Twin of the bloodless model

For a couple of weeks now I've been working on refactoring an MVC app in the BeWelcome code I'm working on. The reasons behind the refactoring are that 1) it's built on an old part of our codebase (yes, we have several separate parts and yes, it's a nightmare) and 2) it's using some code and database tables that we want to get rid of. Hence, I'm refactoring the app to get it up to date and to remove any references to the problem code.

While doing this, I've had lots of chances to get familiar with the twin of the bloodless model anti-pattern: the anorectic controller. I'm sure lots of people will not see this as an anti-pattern but if you ask me, it's right up there with the anemic model. If you're looking at your controller and wondering exactly what's going on and where the code and data is, you might just be looking at this.

What I'm objecting to is a controller where the route method is called by the framework only for the controller to then call one method on another object - and this object then pulls data out of requests, sends it here and there and probably does cooking and cleaning too while it's at it. This is not a controller - this is lack of control. It means that the primary contact to the surrounding world in a PHP MVC setup is NOT responsible for the contact to the surrounding. And consequently that you're coupling your OTHER classes (whether the model or, as in this case, the view) to the surrounding world. And whoops, there goes the idea of changing how you send variables to the MVC right along with ease of maintenance.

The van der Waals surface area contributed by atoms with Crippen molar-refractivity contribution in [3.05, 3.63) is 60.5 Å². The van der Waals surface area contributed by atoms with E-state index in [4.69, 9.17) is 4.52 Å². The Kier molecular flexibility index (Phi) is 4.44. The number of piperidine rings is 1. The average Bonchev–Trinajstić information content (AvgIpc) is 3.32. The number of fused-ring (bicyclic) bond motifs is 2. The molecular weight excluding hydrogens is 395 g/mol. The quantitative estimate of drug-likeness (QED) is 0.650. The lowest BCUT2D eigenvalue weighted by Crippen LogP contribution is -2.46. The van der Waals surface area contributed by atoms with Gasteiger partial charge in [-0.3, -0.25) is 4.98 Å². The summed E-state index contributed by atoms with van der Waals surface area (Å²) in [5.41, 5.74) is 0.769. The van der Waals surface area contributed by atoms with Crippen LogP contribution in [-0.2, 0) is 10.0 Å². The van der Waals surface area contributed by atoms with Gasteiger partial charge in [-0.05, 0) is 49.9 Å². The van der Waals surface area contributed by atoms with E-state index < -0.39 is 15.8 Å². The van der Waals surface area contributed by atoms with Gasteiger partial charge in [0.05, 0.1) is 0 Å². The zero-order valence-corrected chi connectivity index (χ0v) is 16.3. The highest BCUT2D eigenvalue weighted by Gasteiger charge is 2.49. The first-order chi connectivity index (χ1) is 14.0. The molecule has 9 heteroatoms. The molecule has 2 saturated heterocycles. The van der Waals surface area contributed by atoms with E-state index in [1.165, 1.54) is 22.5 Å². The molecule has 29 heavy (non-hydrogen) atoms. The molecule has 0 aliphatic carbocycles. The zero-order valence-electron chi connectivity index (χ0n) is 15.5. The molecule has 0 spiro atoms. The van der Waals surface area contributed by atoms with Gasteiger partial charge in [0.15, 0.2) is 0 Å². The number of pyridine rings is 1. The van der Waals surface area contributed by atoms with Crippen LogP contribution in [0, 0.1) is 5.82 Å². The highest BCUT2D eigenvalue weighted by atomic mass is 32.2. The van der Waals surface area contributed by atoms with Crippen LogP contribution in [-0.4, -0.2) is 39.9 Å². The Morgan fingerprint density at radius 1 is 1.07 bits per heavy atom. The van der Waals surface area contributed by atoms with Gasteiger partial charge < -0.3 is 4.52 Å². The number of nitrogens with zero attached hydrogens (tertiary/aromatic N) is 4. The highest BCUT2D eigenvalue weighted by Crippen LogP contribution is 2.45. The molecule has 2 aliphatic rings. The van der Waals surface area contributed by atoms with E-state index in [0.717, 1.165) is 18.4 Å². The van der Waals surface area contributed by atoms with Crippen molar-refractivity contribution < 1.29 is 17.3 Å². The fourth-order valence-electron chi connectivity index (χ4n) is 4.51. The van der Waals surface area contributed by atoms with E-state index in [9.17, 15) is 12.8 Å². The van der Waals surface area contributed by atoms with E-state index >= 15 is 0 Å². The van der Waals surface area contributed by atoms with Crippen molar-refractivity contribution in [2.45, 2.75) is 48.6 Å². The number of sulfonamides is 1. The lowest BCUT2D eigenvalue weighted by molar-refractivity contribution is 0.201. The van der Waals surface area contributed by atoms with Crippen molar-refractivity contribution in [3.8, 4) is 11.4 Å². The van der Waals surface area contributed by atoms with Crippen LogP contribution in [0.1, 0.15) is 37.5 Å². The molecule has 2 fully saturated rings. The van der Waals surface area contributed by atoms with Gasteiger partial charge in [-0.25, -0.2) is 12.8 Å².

To me it's simple: the controller is the surrounding worlds point of contact to the MVC; it's also the MVC's point of contact to the surrounding world. There: ONE interface between surrounding world and MVC. Not so hard to locate anymore, is it?

Of course this doesn't mean that you have to suck the blood out of the model to get some meat on your controller. All it means is that you separate things into where they should go: data processing and business logic in the model, control over program flow and contact with surrounding code in the controller, and UI in the view. Don't move program flow control into the view and don't move contact to the surrounding world into the model. Just. Don't.